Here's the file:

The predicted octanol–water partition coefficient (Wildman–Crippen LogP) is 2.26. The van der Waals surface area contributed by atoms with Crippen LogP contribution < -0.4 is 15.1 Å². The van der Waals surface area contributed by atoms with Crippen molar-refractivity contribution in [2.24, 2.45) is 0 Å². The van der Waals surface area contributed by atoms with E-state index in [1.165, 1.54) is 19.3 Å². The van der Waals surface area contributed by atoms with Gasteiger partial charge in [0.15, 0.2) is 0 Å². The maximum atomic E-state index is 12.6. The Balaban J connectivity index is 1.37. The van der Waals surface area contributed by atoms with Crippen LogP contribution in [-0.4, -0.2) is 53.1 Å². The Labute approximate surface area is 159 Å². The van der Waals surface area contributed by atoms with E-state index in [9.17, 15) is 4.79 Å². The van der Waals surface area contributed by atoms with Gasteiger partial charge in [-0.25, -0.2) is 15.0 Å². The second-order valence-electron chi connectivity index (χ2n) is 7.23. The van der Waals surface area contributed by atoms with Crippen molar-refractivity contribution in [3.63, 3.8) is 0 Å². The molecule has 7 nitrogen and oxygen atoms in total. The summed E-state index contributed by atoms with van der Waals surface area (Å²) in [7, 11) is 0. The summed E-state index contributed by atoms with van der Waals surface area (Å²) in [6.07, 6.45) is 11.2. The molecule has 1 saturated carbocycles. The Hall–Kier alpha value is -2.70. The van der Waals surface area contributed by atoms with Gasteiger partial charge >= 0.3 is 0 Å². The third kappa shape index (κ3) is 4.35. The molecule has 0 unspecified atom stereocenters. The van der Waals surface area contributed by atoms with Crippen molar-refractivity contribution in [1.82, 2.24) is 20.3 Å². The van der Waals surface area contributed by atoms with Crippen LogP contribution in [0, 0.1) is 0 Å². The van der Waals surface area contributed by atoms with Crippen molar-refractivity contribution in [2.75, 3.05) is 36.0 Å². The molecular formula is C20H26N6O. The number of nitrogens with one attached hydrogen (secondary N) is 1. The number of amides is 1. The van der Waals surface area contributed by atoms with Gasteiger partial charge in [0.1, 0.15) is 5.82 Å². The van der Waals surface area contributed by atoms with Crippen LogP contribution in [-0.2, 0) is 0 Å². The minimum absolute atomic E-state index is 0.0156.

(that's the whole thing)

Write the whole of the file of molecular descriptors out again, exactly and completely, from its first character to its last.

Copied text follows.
The predicted octanol–water partition coefficient (Wildman–Crippen LogP) is 2.26. The van der Waals surface area contributed by atoms with Crippen LogP contribution < -0.4 is 15.1 Å². The van der Waals surface area contributed by atoms with Crippen molar-refractivity contribution in [2.24, 2.45) is 0 Å². The van der Waals surface area contributed by atoms with E-state index in [1.165, 1.54) is 19.3 Å². The van der Waals surface area contributed by atoms with Gasteiger partial charge in [0.15, 0.2) is 0 Å². The maximum atomic E-state index is 12.6. The Balaban J connectivity index is 1.37. The van der Waals surface area contributed by atoms with Crippen LogP contribution in [-0.4, -0.2) is 53.1 Å². The Labute approximate surface area is 159 Å². The van der Waals surface area contributed by atoms with E-state index in [9.17, 15) is 4.79 Å². The van der Waals surface area contributed by atoms with Gasteiger partial charge in [-0.25, -0.2) is 15.0 Å². The second-order valence-electron chi connectivity index (χ2n) is 7.23. The van der Waals surface area contributed by atoms with Crippen molar-refractivity contribution in [3.63, 3.8) is 0 Å². The molecule has 7 nitrogen and oxygen atoms in total. The summed E-state index contributed by atoms with van der Waals surface area (Å²) in [7, 11) is 0. The summed E-state index contributed by atoms with van der Waals surface area (Å²) in [6.07, 6.45) is 11.2. The molecule has 1 saturated carbocycles. The Hall–Kier alpha value is -2.70. The van der Waals surface area contributed by atoms with Gasteiger partial charge >= 0.3 is 0 Å². The third kappa shape index (κ3) is 4.35. The molecule has 0 unspecified atom stereocenters. The van der Waals surface area contributed by atoms with Crippen molar-refractivity contribution in [1.82, 2.24) is 20.3 Å². The van der Waals surface area contributed by atoms with Crippen LogP contribution in [0, 0.1) is 0 Å². The van der Waals surface area contributed by atoms with Crippen molar-refractivity contribution in [2.75, 3.05) is 36.0 Å². The molecular formula is C20H26N6O. The number of nitrogens with one attached hydrogen (secondary N) is 1. The number of amides is 1. The van der Waals surface area contributed by atoms with Gasteiger partial charge in [0.1, 0.15) is 5.82 Å². The van der Waals surface area contributed by atoms with Crippen LogP contribution in [-0.2, 0) is 0 Å². The minimum absolute atomic E-state index is 0.0156.